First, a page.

9 min read

It's Not Just Common Sense; It's Sea Sense

When we hear about wildlife conservation in Africa, the stories are typically focused on elephants in the savannah, lions roaming their range, or gorillas in the forest. We at Born Free certainly work tirelessly to protect these imperiled species. But, there is also a significant conservation effort for marine life around the coastal areas of Africa. Born Free is proud to support the work of Sea Sense: a Tanzanian organization that conducts research, monitoring, and outreach programs to protect marine life, including dugongs and sea turtles, and their habitat off East Africa's coast.

Tanzania is home to an outstanding array of marine habitats. Coral reefs and seagrass beds provide important feeding grounds for several endangered marine species, including five species of marine turtles (green, hawksbill, loggerhead, olive ridley, and leatherback), as well as dugongs, sharks, whale sharks, whales, and dolphins.

For several years, Born Free USA and the Born Free Foundation have provided Sea Sense with essential support to conduct critical conservation projects. Using a grassroots approach, Sea Sense engages coastal communities in a range of initiatives, providing education and training programs in marine resource management and collecting data on the health of the marine ecosystems (including sea turtle and dugong population sizes, incidents of egg poaching, and location of foraging grounds and migratory corridors). Each of these programs is specifically designed to deliver conservation benefits for endangered marine species, as well as socio-economic benefits for coastal communities. For instance, Sea Sense encourages communities to engage in eco-tourism, which benefits tourists who visit the marine mammals, locals who utilize the revenues, and, of course, the marine life and their habitats.

I just received Sea Sense's latest progress report, and I could not be more pleased with its continued efforts and wonderful successes. Let me tell you about just a few of them.

  • Over the past six months, Sea Sense has organized community outreach events to expand public awareness and understanding of the importance of a healthy marine environment, including sea turtle conservation, sustainable fisheries, waste management, community resource ownership and governance, and accountability.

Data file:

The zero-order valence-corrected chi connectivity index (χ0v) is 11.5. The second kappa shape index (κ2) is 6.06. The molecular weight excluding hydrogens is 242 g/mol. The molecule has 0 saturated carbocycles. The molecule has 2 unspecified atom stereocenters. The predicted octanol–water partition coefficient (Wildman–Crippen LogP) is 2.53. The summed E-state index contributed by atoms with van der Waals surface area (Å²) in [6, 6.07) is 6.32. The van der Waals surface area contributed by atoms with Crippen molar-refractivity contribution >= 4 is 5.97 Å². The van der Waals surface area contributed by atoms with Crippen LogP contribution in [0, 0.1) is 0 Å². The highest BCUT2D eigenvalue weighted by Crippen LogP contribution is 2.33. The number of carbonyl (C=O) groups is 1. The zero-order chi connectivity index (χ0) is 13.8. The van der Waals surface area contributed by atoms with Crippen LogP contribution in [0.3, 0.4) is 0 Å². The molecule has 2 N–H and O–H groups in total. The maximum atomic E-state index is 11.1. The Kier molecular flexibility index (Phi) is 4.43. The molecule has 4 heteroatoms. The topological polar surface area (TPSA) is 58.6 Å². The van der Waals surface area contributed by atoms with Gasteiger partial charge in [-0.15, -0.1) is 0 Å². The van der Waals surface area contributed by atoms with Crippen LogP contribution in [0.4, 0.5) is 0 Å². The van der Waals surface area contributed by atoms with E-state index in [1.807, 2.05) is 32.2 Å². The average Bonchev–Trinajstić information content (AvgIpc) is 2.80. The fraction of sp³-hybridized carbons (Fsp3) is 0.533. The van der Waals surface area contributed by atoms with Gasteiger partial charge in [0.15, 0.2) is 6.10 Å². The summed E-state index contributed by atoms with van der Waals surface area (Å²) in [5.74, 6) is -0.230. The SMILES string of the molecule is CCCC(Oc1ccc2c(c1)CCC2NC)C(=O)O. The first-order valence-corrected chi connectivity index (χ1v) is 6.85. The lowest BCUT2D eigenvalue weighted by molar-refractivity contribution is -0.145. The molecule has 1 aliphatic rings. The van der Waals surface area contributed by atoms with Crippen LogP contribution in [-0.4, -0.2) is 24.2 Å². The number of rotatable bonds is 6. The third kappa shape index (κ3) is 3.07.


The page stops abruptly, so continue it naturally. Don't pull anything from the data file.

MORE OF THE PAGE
• In July and September, Sea Sense conducted a marine education program in seven secondary schools in Pangani and Kilwa Districts in Tanzania. Initially, students exhibited a low level of understanding of marine ecology and the importance of marine ecosystems. However, following the program, one student wrote, "My behaviour of not caring about the environment leads to the degradation of marine resources, but now I know that it is a cycle. If the environment is destroyed, we are the ones who face the impact. Therefore, I advise you and me to change our behaviours for our own benefit."
  • Sea Sense supports a network of 33 "Conservation Officers" who act as 'ambassadors for conservation' in their communities, and conduct daily beach patrols to monitor turtle nesting activity and protect nests from poachers and predators. The officers recently visited local schools to educate children about sea turtle biology; conducted beach clean-ups with students; and visited fish landing sites and migrant fishing camps to sensitize fishermen to the protected status of sea turtles, and to demonstrate simple techniques to release sea turtles from fishing gears.
  • In just the period from April to September, Conservation Officers ensured that more than 20,000 sea turtles safely hatched across six coastal districts.
  • Though most fishermen are aware that sea turtles are protected by national fisheries legislation, the fishing camps are typically isolated on offshore islands-largely shielded from law enforcement. Fishermen, therefore, have little fear of repercussions for violating these laws. One of the key approaches that Sea Sense uses to reduce sea turtle slaughter in migrant fishing camps is to initiate dialogue about camp governance and facilitate the election of a camp chairperson, who has overall responsibility for controlling illegal activities at the camp. Sea Sense also builds relationships with the fishermen over time, which influences their attitudes toward sea turtles.
  • Sea Sense has developed income-generating activities for coastal communities, including sea turtle eco-tourism at three green turtle nesting sites in Tanzania, and the production and sale of high-quality hand-made bracelets.
  • Recognizing the importance of sharing research results with national and regional partners as well as the wider scientific community, Sea Sense presents research at conferences; publishes manuscripts in peer-reviewed publications; shares expertise at international meetings; and engages in film production about its work in the field (like a National Geographic piece which will air later this year). Sea Sense's Director, Lindsey West, was even a panelist at the Social Good Summit as part of U.N. Week this year, sharing information about the role of satellite technology in sea turtle conservation.

It's clear that Sea Sense has been busy encouraging youth, fishermen, local communities, and research and policy audiences to prioritize the precious marine ecosystems of eastern Africa. I can't wait to hear what Sea Sense accomplishes next.

Keep Wildlife in the Wild, Adam Image: "manatee mammal underwater marine"by PublicDomainImages is licensed under CC by Creative Commons Deed CC0